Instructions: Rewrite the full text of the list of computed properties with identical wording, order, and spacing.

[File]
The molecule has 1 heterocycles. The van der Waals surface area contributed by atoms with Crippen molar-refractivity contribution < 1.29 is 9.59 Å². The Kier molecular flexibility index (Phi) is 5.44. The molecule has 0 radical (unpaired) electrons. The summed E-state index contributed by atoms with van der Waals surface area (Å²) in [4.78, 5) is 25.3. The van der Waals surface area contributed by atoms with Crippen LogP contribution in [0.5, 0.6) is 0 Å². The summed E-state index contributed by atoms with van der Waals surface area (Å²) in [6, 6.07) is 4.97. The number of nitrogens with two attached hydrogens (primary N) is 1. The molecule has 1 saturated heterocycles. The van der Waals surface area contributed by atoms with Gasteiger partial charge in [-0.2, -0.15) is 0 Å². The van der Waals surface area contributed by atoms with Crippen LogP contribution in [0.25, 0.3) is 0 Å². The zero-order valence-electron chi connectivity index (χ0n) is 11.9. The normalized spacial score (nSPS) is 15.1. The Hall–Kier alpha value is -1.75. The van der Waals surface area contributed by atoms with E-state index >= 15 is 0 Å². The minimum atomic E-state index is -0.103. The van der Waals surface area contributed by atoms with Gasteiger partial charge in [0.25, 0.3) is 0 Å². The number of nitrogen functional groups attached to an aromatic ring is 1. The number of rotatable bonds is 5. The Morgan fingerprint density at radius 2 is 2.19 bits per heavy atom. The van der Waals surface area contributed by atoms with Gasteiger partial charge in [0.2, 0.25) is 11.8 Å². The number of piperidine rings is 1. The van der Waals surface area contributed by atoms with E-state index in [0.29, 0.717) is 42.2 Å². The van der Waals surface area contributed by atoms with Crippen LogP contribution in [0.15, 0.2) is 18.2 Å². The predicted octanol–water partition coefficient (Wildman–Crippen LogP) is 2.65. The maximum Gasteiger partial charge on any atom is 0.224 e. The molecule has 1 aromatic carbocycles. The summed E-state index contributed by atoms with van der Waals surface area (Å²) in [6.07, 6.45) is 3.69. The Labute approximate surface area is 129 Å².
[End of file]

The molecule has 1 heterocycles. The van der Waals surface area contributed by atoms with Crippen molar-refractivity contribution < 1.29 is 9.59 Å². The Kier molecular flexibility index (Phi) is 5.44. The molecule has 0 radical (unpaired) electrons. The summed E-state index contributed by atoms with van der Waals surface area (Å²) in [4.78, 5) is 25.3. The van der Waals surface area contributed by atoms with Crippen LogP contribution in [0.5, 0.6) is 0 Å². The summed E-state index contributed by atoms with van der Waals surface area (Å²) in [6, 6.07) is 4.97. The number of nitrogens with two attached hydrogens (primary N) is 1. The molecule has 1 saturated heterocycles. The van der Waals surface area contributed by atoms with Gasteiger partial charge in [-0.2, -0.15) is 0 Å². The van der Waals surface area contributed by atoms with Crippen LogP contribution in [0.25, 0.3) is 0 Å². The zero-order valence-electron chi connectivity index (χ0n) is 11.9. The normalized spacial score (nSPS) is 15.1. The Hall–Kier alpha value is -1.75. The van der Waals surface area contributed by atoms with E-state index >= 15 is 0 Å². The minimum atomic E-state index is -0.103. The van der Waals surface area contributed by atoms with Gasteiger partial charge in [0.25, 0.3) is 0 Å². The number of nitrogen functional groups attached to an aromatic ring is 1. The number of rotatable bonds is 5. The Morgan fingerprint density at radius 2 is 2.19 bits per heavy atom. The van der Waals surface area contributed by atoms with Gasteiger partial charge in [0.2, 0.25) is 11.8 Å². The number of piperidine rings is 1. The van der Waals surface area contributed by atoms with E-state index in [0.29, 0.717) is 42.2 Å². The van der Waals surface area contributed by atoms with Crippen LogP contribution in [0.15, 0.2) is 18.2 Å². The predicted octanol–water partition coefficient (Wildman–Crippen LogP) is 2.65. The maximum Gasteiger partial charge on any atom is 0.224 e. The molecule has 1 aromatic carbocycles. The summed E-state index contributed by atoms with van der Waals surface area (Å²) in [6.07, 6.45) is 3.69. The Labute approximate surface area is 129 Å².